Students' Emotions for Achievement and Technology Use in Synchronous Hybrid Graduate Programmes: A Control-Value Approach
Research in Learning Technology
Synchronous hybrid delivery (simultaneously teaching on-campus and online students using web conferencing) is becoming more common; however, little is known about how students experience emotions in this learning environment. Based on Pekrun’s (2006) control-value theory of emotions, the dual purpose of this study was first to compare synchronous hybrid students who attend online versus on-campus in terms of control, value, emotions and perceived success and second to compare students’ degree of emotional activation in the domains of programme achievement and technology use. Survey data from 101 graduate business students revealed that online students reported significantly higher levels of technology-related anger, anxiety and helplessness. Furthermore, in compar- ison to their on-campus counterparts, online students more clearly separated their emotions in terms of programme achievement and technology use. Emotions related significantly to students’ perceived success for both programme achieve- ment and technology use, and mediated the effects of control and value appraisals on perceived success.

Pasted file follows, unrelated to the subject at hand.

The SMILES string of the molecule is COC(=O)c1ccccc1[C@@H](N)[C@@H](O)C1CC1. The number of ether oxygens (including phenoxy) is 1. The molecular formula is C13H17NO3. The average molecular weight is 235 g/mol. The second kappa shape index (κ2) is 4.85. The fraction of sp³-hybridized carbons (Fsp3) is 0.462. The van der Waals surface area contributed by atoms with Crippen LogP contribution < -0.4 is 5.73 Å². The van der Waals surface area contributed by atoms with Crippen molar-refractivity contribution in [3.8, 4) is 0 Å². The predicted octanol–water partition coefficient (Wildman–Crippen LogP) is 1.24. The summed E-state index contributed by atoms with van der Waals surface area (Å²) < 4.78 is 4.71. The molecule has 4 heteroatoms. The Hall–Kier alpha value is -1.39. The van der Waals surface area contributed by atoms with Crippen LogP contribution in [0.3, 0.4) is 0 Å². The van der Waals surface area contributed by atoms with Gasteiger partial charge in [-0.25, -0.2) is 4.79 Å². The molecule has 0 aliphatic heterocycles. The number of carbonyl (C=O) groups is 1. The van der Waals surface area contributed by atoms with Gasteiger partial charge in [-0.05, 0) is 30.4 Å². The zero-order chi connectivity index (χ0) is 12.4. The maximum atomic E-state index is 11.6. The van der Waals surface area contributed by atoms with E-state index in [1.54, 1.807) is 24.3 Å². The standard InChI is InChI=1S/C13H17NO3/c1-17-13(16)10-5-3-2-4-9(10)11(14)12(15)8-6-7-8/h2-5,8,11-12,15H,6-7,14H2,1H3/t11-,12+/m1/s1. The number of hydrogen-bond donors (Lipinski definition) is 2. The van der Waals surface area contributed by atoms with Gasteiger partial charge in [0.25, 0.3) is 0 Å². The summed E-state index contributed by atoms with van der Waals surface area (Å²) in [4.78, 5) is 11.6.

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Nikolaus T. Butz, Robert H. Stupnisky, and Reinhard Pekrun. "Students' Emotions for Achievement and Technology Use in Synchronous Hybrid Graduate Programmes: A Control-Value Approach" (2015). Education, Health & Behavior Studies Faculty Publications. 49.